Friday 23 August 2019

Inside Guide to Melbourne (Part 2: Chinatown & Bars)

Continuing my guide to Melbourne's hotspots, taken from a downloadable guide I once wrote which is no longer available in that format (don't worry, I've updated it). Enjoy!

Photo courtesy of Visit Victoria

Enter the Dragon in Chinatown

Take lunch at Chin Chin on Flinders Lane, a great example of Melbourne’s lively food scene. You may have to queue to get a seat at this popular modern Asian restaurant, but it’s well worth it for the buzzing atmosphere and innovative menu. If feeling indecisive, just say “Feed me” and you’ll be served a range of dishes for $69.50.

Continue the Asian theme at the corner of Swanston Street and Little Bourke Street, where a colourful ceremonial gate marks the entrance to Chinatown, a part of the city since Chinese miners arrived to take part in the gold rushes of the 1850s.

Follow Chinatown as it rises for two blocks along Little Bourke Street to the east, admiring the colour and life of this quarter with its many restaurants and specialist shops.

When you reach Cohen Place, head left to the Chinese Museum. This small but fascinating institution tells the story of Chinese-Australian life, from the hardships suffered by the early miners to the cultural heritage added to Australia’s multicultural mix.

At the top of Little Bourke Street, pause on Spring Street to admire the graceful facades of the Princess Theatre and Parliament House. Next to the Princess is a string of excellent bars and restaurants you might want to make a note of for a later visit – The European, Siglo, Melbourne Supper Club and City Wine Shop.

One place you should definitely visit for an indulgence now is Spring Street Grocer, which makes its own gelati in-house. The salted caramel and chili version is excellent.

Once you have your ice-cream, walk down Spring Street to Gordon Reserve, a small city park containing Victorian-era statues of both the celebrated Australian poet Adam Lindsay Gordon and the British soldier General Charles Gordon. Sit on a bench or stretch out on the grass, and relax.

Find it:
Chin Chin (125 Flinders Ln,
Chinese Museum (22 Cohen Pl,
Spring Street Grocer (157 Spring St,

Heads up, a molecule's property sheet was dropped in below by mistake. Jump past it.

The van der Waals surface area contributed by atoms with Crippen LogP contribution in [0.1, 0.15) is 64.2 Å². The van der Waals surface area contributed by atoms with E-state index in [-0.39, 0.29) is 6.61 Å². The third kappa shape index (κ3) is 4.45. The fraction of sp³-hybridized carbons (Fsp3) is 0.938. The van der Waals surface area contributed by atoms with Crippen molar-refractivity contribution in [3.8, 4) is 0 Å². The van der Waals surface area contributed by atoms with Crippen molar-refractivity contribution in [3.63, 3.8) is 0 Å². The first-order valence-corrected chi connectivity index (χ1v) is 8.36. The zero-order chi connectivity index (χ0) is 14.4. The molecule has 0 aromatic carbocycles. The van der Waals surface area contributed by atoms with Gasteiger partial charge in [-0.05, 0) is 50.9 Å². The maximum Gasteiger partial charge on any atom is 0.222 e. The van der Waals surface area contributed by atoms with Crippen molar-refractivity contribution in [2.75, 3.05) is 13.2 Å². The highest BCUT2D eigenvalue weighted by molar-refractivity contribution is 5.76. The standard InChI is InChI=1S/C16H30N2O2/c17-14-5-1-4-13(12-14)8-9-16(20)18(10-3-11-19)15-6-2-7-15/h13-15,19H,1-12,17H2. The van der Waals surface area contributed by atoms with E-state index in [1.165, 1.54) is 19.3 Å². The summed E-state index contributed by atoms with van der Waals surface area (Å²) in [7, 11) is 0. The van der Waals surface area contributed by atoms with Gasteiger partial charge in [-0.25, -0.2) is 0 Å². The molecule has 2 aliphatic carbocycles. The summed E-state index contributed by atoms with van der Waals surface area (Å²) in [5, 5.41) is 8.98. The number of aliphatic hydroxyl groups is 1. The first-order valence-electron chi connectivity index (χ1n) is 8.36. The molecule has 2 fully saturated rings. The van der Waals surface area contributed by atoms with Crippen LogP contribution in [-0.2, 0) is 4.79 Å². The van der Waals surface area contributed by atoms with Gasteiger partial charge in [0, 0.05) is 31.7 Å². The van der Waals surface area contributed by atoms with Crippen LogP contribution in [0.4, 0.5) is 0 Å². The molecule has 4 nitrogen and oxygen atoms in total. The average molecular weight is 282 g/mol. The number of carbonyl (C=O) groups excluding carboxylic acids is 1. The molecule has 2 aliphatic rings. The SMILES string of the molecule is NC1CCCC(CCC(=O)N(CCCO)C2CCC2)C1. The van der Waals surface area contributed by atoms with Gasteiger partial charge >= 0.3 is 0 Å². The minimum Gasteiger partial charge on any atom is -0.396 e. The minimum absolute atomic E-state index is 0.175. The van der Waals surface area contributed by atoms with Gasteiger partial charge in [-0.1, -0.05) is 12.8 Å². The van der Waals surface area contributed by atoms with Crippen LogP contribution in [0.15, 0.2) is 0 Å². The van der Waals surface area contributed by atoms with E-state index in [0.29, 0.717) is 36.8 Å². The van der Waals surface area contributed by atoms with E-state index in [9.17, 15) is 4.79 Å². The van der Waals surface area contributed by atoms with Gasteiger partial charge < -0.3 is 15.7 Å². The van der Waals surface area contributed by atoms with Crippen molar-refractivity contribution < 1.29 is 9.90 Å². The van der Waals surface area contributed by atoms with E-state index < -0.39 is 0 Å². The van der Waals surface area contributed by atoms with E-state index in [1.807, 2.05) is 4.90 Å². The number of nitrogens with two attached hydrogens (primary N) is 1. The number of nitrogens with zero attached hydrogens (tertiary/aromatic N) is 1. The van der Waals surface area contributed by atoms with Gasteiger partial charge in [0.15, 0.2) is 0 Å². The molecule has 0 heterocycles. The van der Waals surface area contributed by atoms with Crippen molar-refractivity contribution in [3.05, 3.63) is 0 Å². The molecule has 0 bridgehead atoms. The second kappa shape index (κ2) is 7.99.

The European (161 Spring St,
Siglo (161 Spring St,
Melbourne Supper Club (161 Spring St,
City Wine Shop (159 Spring St,

Photo courtesy of Visit Victoria

Secrets of the night

Start the evening with a pre-dinner drink at the Rooftop Bar, on top of Curtin House, and enjoy a view of the skyline with a beer in hand. From December to April it doubles as the Rooftop Cinema, screening classic and cult movies in the open air at night.

The rest of the building – nicknamed a “vertical laneway” – is dotted with interesting shops and bars, including Metropolis Bookshop, Cookie bar, and the Toff in Town with its private booths which resemble train compartments. The Toff also has a music room wherein you catch live music acts in an intimate environment.

Walk west along Little Bourke Street, crossing Elizabeth. The stretch of Little Bourke Street from here to Queen Street is riddled with laneways containing restaurants and bars. Enjoy a great cocktail while singing along with the pianist in the former warehouse occupied by Murmur Piano Bar.

For dinner, try the excellent tapas and paella at Portello Rosso, a cosy and classy restaurant tucked away beneath Murmur. The highlight here is the jamón (dry-cured ham from Spain).

To end the evening in style, walk along nearby Hardware Lane, then descend to Golden Monkey (open Thursday to Saturday). This candlelit bar is decked out with beautiful timber furniture from Shanghai, and serves Asian-accented cocktails along with a range of beers. It makes a romantic end to a busy day.

Find it:
Rooftop Cinema (252 Swanston St,
Metropolis Bookshop (252 Swanston St,
Cookie (252 Swanston St,
Toff in Town (252 Swanston St,
Murmur Piano Bar (17 Warburton Ln,
Portello Rosso (15 Warburton Ln,
Golden Monkey (389 Lonsdale St,

Next week... History and 'hoods!

No comments:

Post a Comment